Supramolecular self-sorting: A route to sophisticated multi-interlocked molecular muscles

Interlocked molecular machines are promising targets in the domain of nanotechnology. Among molecular machines, the doubly interlocked “molecular muscle” architecture ( Fig.  1 ) is of particular interest. It consists of the interweaving of two so-called “hermaphrodite” monomers: since theses monomers each possess a macrocycle linked to a molecular tail that contains a recognition site for the macrocycle itself, two monomer units can self-assemble into the peculiar interlaced structure.

Fig. 1. Cartoon representations of: (a) a linear molecular muscle, (b) a cyclic molecular muscle

When the molecular axle contains several sites of recognition of different affinities for the macrocycle, the doubly interlocked molecule (i.e. a rotaxane dimer) can behave as a molecular muscle that has the possibility to tighten and stretch depending on an external stimulus. This motion, if accurately controlled, can lead to molecules of different shapes with different physical and/or chemical properties, which is of real high interest. Since the first synthesis of an interlocked molecular muscle was reported by J.-P. Sauvage in 2000, only a few original examples of such an architecture have been reported, probably because of their challenging synthesis. Figure 1 reports the two [c2]daisy chain-based linear and cyclic molecular muscle architectures known to date.

Fig. 2. Self-sorting strategy toward the hetero[4]rotaxane molecular machine

In the published paper, we investigated a new route to a more sophisticated pH-sensitive tetra-interlocked molecular muscle that we can call a hetero[4]rotaxane. The novel architecture combines a doubly interlocked rotaxane dimer (i.e. a molecular muscle moiety) linked to two [2]rotaxane arrangements (Fig. 2, compounds 9, 10 and 11). Combining the gliding motions of macrocycles along threads in respectively a rotaxane dimer and two separate rotaxane units in a sole molecule has never been realized so far. It certainly provides supplementary information in the molecule since more co-conformational states (i.e. shapes) of the molecule can be envisaged. The molecular precursors 1, 2 and 3 have been designed so that affinities of the considered molecular axles for macrocyles could selectively yield the supramolecular species 7 and 8. Indeed, the molecular axle 1 prefers to be threaded by the sole macrocycle 2 (to give the semi-rotaxane 8), while “hermaphrodite” monomer 3 prefers to self-assemble to provide the rotaxane dimer scaffold 7. No other supramolecular species (i.e. 4, 5 and 6) was detected in the mixture. Connecting the compounds 7 and 8 very efficiently led to the tetra-interlocked molecular target 9. The subsequent reversible pH-sensitive molecular machinery was also reported and demonstrated the possibility of several co-conformational states. Taking advantage of such sophisticated structures in various investigation fields is under way.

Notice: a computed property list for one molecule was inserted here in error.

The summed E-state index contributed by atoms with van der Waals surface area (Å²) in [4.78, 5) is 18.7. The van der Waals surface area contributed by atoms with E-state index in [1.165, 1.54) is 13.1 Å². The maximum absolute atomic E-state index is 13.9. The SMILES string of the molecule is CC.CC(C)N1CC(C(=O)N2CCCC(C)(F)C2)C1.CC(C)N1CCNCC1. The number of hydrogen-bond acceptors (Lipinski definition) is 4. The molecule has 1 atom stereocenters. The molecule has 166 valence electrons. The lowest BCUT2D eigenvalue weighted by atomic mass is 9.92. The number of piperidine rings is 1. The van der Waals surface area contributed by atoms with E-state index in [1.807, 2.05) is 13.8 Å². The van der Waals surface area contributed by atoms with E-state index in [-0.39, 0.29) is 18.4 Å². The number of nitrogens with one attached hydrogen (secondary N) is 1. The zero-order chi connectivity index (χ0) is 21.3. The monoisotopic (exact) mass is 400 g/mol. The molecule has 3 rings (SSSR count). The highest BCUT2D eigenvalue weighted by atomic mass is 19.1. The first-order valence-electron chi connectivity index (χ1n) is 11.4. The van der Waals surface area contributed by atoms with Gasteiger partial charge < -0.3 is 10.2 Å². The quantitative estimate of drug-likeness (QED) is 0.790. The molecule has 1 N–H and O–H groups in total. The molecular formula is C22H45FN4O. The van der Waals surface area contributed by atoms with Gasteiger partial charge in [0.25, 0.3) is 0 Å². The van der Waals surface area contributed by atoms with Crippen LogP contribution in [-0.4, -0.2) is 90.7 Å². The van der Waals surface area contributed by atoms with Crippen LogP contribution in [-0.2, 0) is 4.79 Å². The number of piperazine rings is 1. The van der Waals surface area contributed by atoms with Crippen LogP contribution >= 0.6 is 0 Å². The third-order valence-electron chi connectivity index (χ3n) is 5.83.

Waelès P, Riss-Yaw B, Coutrot F
Supramolecular Machines and ARchitectures Team,
Institut des Biomolécules Max Mousseron (IBMM) UMR 5247 CNRS,
Université Montpellier, ENSCM, case courrier 1706, Bâtiment Chimie (17),
3ème étage, Faculté des Sciences, Place Eugène Bataillon 34095 Montpellier cedex 5, France

 

Publication

Synthesis of a pH-Sensitive Hetero[4]Rotaxane Molecular Machine that Combines [c2]Daisy and [2]Rotaxane Arrangements.
Waelès P, Riss-Yaw B, Coutrot F
Chemistry. 2016 May 10

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